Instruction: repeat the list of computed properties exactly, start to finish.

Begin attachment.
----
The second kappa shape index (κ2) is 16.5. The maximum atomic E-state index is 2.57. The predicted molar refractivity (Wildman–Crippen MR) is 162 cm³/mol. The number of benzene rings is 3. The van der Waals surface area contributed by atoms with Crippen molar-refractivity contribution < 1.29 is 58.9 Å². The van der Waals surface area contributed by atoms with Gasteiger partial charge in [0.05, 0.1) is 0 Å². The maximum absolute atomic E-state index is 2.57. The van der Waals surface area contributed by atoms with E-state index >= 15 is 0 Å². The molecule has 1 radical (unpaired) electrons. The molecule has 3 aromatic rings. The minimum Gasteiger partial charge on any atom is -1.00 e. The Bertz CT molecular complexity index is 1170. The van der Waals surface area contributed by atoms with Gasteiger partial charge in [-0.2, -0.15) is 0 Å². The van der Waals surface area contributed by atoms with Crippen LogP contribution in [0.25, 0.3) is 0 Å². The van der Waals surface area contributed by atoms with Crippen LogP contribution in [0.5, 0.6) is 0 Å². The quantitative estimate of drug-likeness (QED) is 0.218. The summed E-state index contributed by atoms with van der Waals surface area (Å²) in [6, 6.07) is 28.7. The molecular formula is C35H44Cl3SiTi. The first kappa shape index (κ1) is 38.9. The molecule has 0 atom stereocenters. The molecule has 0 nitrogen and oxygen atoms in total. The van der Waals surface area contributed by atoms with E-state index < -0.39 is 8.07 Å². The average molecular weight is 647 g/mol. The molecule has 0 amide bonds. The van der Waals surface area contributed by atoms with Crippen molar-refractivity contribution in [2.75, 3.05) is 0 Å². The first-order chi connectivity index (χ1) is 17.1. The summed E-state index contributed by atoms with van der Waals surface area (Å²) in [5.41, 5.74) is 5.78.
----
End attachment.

The second kappa shape index (κ2) is 16.5. The maximum atomic E-state index is 2.57. The predicted molar refractivity (Wildman–Crippen MR) is 162 cm³/mol. The number of benzene rings is 3. The van der Waals surface area contributed by atoms with Crippen molar-refractivity contribution < 1.29 is 58.9 Å². The van der Waals surface area contributed by atoms with Gasteiger partial charge in [0.05, 0.1) is 0 Å². The maximum absolute atomic E-state index is 2.57. The van der Waals surface area contributed by atoms with E-state index >= 15 is 0 Å². The molecule has 1 radical (unpaired) electrons. The molecule has 3 aromatic rings. The minimum Gasteiger partial charge on any atom is -1.00 e. The Bertz CT molecular complexity index is 1170. The van der Waals surface area contributed by atoms with Gasteiger partial charge in [-0.2, -0.15) is 0 Å². The van der Waals surface area contributed by atoms with Crippen LogP contribution in [0.25, 0.3) is 0 Å². The van der Waals surface area contributed by atoms with Crippen LogP contribution in [0.5, 0.6) is 0 Å². The quantitative estimate of drug-likeness (QED) is 0.218. The summed E-state index contributed by atoms with van der Waals surface area (Å²) in [6, 6.07) is 28.7. The molecular formula is C35H44Cl3SiTi. The first kappa shape index (κ1) is 38.9. The molecule has 0 atom stereocenters. The molecule has 0 nitrogen and oxygen atoms in total. The van der Waals surface area contributed by atoms with E-state index < -0.39 is 8.07 Å². The average molecular weight is 647 g/mol. The molecule has 0 amide bonds. The van der Waals surface area contributed by atoms with Crippen molar-refractivity contribution in [2.75, 3.05) is 0 Å². The first-order chi connectivity index (χ1) is 17.1. The summed E-state index contributed by atoms with van der Waals surface area (Å²) in [5.41, 5.74) is 5.78.